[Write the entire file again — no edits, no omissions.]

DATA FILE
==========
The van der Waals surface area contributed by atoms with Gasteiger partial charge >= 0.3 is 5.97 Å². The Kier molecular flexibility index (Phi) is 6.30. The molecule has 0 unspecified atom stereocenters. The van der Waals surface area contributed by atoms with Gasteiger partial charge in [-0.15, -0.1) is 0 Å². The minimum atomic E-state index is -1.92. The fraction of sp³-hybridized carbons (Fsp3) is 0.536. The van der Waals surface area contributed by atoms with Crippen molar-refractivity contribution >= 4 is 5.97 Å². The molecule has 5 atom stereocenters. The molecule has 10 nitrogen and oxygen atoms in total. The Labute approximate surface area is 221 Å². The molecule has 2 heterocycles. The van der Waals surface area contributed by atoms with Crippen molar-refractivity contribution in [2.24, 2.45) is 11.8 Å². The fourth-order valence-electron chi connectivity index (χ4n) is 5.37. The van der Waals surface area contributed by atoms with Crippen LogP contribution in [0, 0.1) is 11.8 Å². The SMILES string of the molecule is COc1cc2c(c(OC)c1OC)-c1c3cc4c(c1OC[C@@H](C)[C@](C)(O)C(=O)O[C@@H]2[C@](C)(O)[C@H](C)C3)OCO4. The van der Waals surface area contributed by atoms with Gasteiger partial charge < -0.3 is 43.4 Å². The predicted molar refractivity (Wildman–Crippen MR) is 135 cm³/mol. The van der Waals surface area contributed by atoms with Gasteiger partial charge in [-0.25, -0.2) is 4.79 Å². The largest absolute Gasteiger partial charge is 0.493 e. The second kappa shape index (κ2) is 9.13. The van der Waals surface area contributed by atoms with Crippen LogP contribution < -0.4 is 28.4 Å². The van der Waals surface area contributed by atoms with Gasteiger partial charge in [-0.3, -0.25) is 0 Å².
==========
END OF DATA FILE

The van der Waals surface area contributed by atoms with Gasteiger partial charge >= 0.3 is 5.97 Å². The Kier molecular flexibility index (Phi) is 6.30. The molecule has 0 unspecified atom stereocenters. The van der Waals surface area contributed by atoms with Gasteiger partial charge in [-0.15, -0.1) is 0 Å². The minimum atomic E-state index is -1.92. The fraction of sp³-hybridized carbons (Fsp3) is 0.536. The van der Waals surface area contributed by atoms with Crippen molar-refractivity contribution >= 4 is 5.97 Å². The molecule has 5 atom stereocenters. The molecule has 10 nitrogen and oxygen atoms in total. The Labute approximate surface area is 221 Å². The molecule has 2 heterocycles. The van der Waals surface area contributed by atoms with Crippen molar-refractivity contribution in [2.24, 2.45) is 11.8 Å². The fourth-order valence-electron chi connectivity index (χ4n) is 5.37. The van der Waals surface area contributed by atoms with Crippen LogP contribution in [0, 0.1) is 11.8 Å². The SMILES string of the molecule is COc1cc2c(c(OC)c1OC)-c1c3cc4c(c1OC[C@@H](C)[C@](C)(O)C(=O)O[C@@H]2[C@](C)(O)[C@H](C)C3)OCO4. The van der Waals surface area contributed by atoms with Gasteiger partial charge < -0.3 is 43.4 Å². The predicted molar refractivity (Wildman–Crippen MR) is 135 cm³/mol. The van der Waals surface area contributed by atoms with Gasteiger partial charge in [-0.25, -0.2) is 4.79 Å². The largest absolute Gasteiger partial charge is 0.493 e. The second kappa shape index (κ2) is 9.13. The van der Waals surface area contributed by atoms with Crippen LogP contribution < -0.4 is 28.4 Å². The van der Waals surface area contributed by atoms with Gasteiger partial charge in [-0.3, -0.25) is 0 Å².